Miss Drewitt, with marked deliberation, came to a pause in the centre of the path.
"Are you going to continue talking nonsense?" she inquired, significantly.
Mr. Tredgold sighed. "I would rather talk sense," he replied, with a sudden change of manner.
"Try," said the girl, encouragingly.
"Only it is so difficult," said Edward, thoughtfully, "to you."
Miss Drewitt stopped again.
"For me," added the other, hastily. His companion said that she supposed it was. She also reminded him that nothing was easy without practice.
"And I ought not to find it difficult," complained Mr. Tredgold. "I have got plenty of sense hidden away somewhere."
Miss Drewitt permitted herself a faint exclamation of surprise. "It was not an empty boast of yours just now, then," she said.
"Boast?" repeated the other, blankly. "What boast?"
"On your wonderful powers of concealment," said Prudence, gently.
"You are reverting of your own accord to the nonsense," said Mr. Tredgold, sternly. "You are returning to the subject of uncles."
"Nothing of the kind," said Prudence, hotly.
"Before we leave it—for ever," said Mr. Tredgold, dramatically, "I should like, if I am permitted, to make just one more remark on the subject. I would not, for all the wealth of this world, be your uncle Where are you going?"
"Indoors," said Miss Drewitt, briefly.
"One moment," implored the other. "I am just going to begin to talk sense."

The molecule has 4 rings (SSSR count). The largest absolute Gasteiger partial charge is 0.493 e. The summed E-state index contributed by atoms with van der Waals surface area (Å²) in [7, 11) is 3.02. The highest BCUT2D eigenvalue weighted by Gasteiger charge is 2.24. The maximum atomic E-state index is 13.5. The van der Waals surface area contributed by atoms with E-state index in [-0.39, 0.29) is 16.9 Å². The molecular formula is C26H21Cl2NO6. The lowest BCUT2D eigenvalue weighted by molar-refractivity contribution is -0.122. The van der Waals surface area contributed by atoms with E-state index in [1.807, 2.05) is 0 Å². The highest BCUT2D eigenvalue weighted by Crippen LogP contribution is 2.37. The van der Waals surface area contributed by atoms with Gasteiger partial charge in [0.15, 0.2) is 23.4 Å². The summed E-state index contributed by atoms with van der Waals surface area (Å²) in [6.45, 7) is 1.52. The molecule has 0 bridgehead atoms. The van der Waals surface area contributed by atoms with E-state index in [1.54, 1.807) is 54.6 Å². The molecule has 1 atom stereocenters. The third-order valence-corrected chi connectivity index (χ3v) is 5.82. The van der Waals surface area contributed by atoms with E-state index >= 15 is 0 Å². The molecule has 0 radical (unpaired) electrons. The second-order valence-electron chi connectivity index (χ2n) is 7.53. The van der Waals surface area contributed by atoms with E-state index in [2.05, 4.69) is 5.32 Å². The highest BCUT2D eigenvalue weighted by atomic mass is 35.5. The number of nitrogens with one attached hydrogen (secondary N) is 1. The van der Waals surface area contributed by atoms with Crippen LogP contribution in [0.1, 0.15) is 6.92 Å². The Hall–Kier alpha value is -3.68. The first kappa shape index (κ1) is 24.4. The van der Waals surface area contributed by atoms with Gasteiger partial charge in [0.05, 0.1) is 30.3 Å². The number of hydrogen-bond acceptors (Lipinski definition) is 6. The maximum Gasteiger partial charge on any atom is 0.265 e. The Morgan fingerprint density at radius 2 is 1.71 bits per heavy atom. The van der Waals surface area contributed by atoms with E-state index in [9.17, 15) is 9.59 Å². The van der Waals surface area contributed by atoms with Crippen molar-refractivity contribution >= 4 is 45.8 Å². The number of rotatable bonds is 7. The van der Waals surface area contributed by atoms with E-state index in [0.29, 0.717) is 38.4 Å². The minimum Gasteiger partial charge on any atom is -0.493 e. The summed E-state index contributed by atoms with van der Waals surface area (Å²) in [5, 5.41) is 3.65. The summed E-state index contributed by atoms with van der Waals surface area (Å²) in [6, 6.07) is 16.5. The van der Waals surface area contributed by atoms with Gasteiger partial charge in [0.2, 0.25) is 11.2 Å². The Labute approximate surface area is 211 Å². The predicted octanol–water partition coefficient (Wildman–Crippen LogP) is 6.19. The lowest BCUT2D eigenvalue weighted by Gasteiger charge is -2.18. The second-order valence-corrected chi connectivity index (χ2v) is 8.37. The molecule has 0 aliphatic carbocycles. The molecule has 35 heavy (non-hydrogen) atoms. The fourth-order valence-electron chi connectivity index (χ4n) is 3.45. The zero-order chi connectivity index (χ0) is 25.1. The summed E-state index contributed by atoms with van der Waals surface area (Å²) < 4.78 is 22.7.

"I will listen when you have had some practice," said the girl, walking towards the house.
"It's impossible to practise this," said Edward, following. "It is something that can only be confided to yourself. Won't you stay?"
"No," said the girl.
"Not from curiosity?"
Miss Drewitt, gazing steadfastly before her, shook her head.
"Well, perhaps I can say it as well indoors," murmured Edward, resignedly.
"And you'll have a bigger audience," said Prudence, breathing more easily as she reached the house. "Uncle is indoors."
She passed through the kitchen and into the sitting-room so hastily that Captain Bowers, who was sitting by the window reading, put down his paper and looked up in surprise. The look of grim determination on Mr. Tredgold's face did not escape him.
"Mr. Tredgold has come indoors to talk sense," said Prudence, demurely.
"Talk sense?" repeated the astonished captain.
"That's what he says," replied Miss Drewitt, taking a low chair by the captain's side and gazing composedly at the intruder. "I told him that you would like to hear it."
She turned her head for a second to hide her amusement, and in that second Mr. Tredgold favoured the captain with a glance the significance of which was at once returned fourfold. She looked up just in time to see their features relaxing, and moving nearer to the captain instinctively placed her hand upon his knee.
"I hope," said Captain Bowers, after a long and somewhat embarrassing silence—"I hope the conversation isn't going to be above my head?"
"Mr. Tredgold was talking about uncles," said Prudence, maliciously.